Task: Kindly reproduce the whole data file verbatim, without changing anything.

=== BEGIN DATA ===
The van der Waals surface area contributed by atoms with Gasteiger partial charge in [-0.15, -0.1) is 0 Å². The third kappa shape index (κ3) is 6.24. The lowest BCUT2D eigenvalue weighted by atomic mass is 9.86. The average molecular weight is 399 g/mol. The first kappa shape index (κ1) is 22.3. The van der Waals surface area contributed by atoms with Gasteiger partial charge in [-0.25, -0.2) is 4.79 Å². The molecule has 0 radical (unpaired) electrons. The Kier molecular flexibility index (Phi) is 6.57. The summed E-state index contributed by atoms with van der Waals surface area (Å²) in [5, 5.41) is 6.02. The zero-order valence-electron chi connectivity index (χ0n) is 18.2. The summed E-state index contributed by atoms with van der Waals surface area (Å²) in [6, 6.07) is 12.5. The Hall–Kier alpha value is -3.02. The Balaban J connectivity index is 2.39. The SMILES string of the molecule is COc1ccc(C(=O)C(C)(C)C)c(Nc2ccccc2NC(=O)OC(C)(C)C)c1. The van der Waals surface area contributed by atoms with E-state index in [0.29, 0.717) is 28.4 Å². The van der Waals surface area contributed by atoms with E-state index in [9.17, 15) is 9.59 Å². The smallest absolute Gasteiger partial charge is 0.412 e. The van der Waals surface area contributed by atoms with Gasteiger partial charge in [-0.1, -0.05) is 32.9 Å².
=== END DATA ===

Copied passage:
The van der Waals surface area contributed by atoms with Gasteiger partial charge in [-0.15, -0.1) is 0 Å². The third kappa shape index (κ3) is 6.24. The lowest BCUT2D eigenvalue weighted by atomic mass is 9.86. The average molecular weight is 399 g/mol. The first kappa shape index (κ1) is 22.3. The van der Waals surface area contributed by atoms with Gasteiger partial charge in [-0.25, -0.2) is 4.79 Å². The molecule has 0 radical (unpaired) electrons. The Kier molecular flexibility index (Phi) is 6.57. The summed E-state index contributed by atoms with van der Waals surface area (Å²) in [5, 5.41) is 6.02. The zero-order valence-electron chi connectivity index (χ0n) is 18.2. The summed E-state index contributed by atoms with van der Waals surface area (Å²) in [6, 6.07) is 12.5. The Hall–Kier alpha value is -3.02. The Balaban J connectivity index is 2.39. The SMILES string of the molecule is COc1ccc(C(=O)C(C)(C)C)c(Nc2ccccc2NC(=O)OC(C)(C)C)c1. The van der Waals surface area contributed by atoms with E-state index in [0.29, 0.717) is 28.4 Å². The van der Waals surface area contributed by atoms with E-state index in [9.17, 15) is 9.59 Å². The smallest absolute Gasteiger partial charge is 0.412 e. The van der Waals surface area contributed by atoms with Gasteiger partial charge in [-0.1, -0.05) is 32.9 Å².